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J Alzheimers Dis. 2010;19(4):1359-70. doi: 10.3233/JAD-2010-1331.

Simple in vitro assays to identify amyloid-beta aggregation blockers for Alzheimer's disease therapy.

Author information

1
Kinsmen Laboratory of Neurological Research, University of British Columbia, Vancouver, BC, Canada.

Abstract

Compounds that will inhibit buildup of amyloid-beta(Abeta) deposits in Alzheimer's disease (AD) brain are potential therapeutic agents. Here we report the development of two simple in vitro screening assays to identify such agents. We use these assays to evaluate the relative potency of some possible candidates. One assay is based on binding of fluorescence-tagged Abeta{1-42} to synthetic Abeta{1-42} plated in wells of fluorescent black-wall microplates. Fluorescence-tagged Abeta{1-42} solutions with and without blockers are then added to the plates, and the amount of bound fluorescence is measured. Another is a tissue type assay, where sections of unfixed AD or AD model transgenic mouse brains are mounted on glass slides. The same solutions assayed in the microplate test are then added to tissue sections. Binding of fluorescence-tagged Abeta{1-42} to the Abeta deposits in AD or transgenic brain tissue is detected with a fluorescence microscope. Good agreement is obtained between the two methods. Most of the tested agents have too low an affinity for Abeta {1-42} to be effective clinically. Agents that may have marginal affinity according to these tests include 1,2,3,4,6-penta-O-galloyl-b-D-glucopyranose (PGG), S-diclofenac, epigallocatechin gallate (EGCG), resveratrol, and extracts of spirulina, ginger, rhubarb, cinnamon, blueberries, and turmeric. Compounds which failed to show binding include scyllo-inositol, myo-inositol, rhamnose, ginkgolide A, emodin, rhein, caryophellene, curcumin, valproic acid, tramiprosate, and garlic extract.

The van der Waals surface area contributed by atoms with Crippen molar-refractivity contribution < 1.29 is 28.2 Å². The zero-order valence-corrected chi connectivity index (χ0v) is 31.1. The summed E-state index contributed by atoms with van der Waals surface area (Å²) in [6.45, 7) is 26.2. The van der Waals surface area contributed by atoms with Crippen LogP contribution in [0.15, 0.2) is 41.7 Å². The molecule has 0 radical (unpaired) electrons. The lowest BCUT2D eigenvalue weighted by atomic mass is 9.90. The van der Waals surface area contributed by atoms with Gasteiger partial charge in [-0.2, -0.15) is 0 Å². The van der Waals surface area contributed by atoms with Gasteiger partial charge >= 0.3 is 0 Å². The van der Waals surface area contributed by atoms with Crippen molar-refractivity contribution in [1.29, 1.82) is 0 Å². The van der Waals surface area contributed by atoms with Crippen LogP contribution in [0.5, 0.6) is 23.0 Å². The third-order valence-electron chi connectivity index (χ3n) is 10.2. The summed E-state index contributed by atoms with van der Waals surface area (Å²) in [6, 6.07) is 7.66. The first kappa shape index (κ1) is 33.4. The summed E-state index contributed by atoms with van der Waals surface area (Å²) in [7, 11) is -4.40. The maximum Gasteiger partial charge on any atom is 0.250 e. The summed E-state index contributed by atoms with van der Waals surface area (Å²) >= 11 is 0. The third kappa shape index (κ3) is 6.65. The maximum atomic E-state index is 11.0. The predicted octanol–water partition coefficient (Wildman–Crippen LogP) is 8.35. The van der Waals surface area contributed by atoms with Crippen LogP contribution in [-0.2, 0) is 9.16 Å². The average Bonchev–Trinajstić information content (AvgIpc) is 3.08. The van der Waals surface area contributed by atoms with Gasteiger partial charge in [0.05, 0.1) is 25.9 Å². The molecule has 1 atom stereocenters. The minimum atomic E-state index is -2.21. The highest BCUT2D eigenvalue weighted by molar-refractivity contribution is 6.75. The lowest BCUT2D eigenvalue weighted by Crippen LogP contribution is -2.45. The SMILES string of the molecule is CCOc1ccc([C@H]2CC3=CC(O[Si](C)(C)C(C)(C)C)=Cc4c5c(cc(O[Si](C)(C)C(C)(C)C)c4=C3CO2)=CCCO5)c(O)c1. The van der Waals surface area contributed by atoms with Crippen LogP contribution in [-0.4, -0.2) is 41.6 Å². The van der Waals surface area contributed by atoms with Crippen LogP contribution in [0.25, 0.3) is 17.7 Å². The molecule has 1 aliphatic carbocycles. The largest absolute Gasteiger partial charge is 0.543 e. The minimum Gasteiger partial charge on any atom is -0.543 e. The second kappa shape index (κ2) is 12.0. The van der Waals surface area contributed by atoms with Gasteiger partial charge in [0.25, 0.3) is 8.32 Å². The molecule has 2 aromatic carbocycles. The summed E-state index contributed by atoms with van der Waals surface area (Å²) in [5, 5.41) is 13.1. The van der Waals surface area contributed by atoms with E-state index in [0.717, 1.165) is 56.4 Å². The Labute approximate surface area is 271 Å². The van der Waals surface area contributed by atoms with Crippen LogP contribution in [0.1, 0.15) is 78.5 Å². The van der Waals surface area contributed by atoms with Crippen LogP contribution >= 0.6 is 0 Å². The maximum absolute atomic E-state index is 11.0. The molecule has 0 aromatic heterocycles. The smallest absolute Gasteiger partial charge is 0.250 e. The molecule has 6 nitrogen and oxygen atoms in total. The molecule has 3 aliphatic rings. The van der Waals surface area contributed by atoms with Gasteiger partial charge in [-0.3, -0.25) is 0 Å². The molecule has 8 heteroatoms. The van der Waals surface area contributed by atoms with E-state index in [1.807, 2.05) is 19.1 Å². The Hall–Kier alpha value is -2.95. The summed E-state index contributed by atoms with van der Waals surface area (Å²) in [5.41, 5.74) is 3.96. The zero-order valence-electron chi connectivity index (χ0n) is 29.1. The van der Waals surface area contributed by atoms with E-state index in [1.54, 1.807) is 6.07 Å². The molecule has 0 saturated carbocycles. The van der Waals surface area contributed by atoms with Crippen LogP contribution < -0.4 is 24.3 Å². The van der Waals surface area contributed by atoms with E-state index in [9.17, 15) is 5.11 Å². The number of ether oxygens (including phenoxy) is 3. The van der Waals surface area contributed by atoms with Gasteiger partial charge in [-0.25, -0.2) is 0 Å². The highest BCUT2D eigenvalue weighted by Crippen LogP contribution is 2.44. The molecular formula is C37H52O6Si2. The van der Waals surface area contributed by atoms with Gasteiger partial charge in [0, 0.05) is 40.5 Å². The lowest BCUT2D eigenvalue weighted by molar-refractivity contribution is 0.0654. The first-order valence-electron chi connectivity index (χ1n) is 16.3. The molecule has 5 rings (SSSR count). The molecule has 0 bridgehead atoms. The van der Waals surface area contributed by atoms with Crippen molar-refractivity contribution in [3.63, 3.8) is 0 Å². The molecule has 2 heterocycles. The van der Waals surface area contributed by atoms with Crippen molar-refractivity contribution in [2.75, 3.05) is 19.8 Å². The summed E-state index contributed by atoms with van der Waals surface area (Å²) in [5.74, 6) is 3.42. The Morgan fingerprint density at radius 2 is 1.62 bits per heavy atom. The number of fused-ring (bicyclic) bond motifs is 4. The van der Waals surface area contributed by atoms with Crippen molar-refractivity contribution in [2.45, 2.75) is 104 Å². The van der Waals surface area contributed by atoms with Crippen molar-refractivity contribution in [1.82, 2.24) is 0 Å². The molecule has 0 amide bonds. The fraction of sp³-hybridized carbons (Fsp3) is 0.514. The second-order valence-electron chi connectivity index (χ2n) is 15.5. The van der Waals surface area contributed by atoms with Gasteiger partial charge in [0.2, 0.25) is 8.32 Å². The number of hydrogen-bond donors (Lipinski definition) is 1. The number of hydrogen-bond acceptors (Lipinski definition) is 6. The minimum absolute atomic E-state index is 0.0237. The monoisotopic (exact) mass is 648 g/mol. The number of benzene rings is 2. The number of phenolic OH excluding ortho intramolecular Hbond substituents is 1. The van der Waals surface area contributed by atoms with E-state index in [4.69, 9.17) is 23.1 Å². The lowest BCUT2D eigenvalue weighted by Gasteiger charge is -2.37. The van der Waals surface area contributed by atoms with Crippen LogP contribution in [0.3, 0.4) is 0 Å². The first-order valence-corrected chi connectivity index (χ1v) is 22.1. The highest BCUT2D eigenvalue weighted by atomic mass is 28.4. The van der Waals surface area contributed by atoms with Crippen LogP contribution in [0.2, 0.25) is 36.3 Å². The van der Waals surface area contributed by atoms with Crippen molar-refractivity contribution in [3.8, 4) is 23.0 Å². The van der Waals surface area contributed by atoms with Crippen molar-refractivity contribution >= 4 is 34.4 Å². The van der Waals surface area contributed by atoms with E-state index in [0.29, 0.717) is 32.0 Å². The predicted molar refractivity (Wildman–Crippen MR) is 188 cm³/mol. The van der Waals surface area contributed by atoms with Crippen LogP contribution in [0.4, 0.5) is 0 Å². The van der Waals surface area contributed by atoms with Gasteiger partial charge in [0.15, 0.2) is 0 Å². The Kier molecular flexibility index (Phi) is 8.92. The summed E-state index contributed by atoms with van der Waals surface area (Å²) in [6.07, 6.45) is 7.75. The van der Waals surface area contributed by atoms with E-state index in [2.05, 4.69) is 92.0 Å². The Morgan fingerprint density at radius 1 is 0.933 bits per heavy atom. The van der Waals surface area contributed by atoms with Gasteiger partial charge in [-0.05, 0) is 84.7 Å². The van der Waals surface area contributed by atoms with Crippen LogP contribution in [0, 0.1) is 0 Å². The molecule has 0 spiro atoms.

PMID:
20061605
DOI:
10.3233/JAD-2010-1331
[Indexed for MEDLINE]

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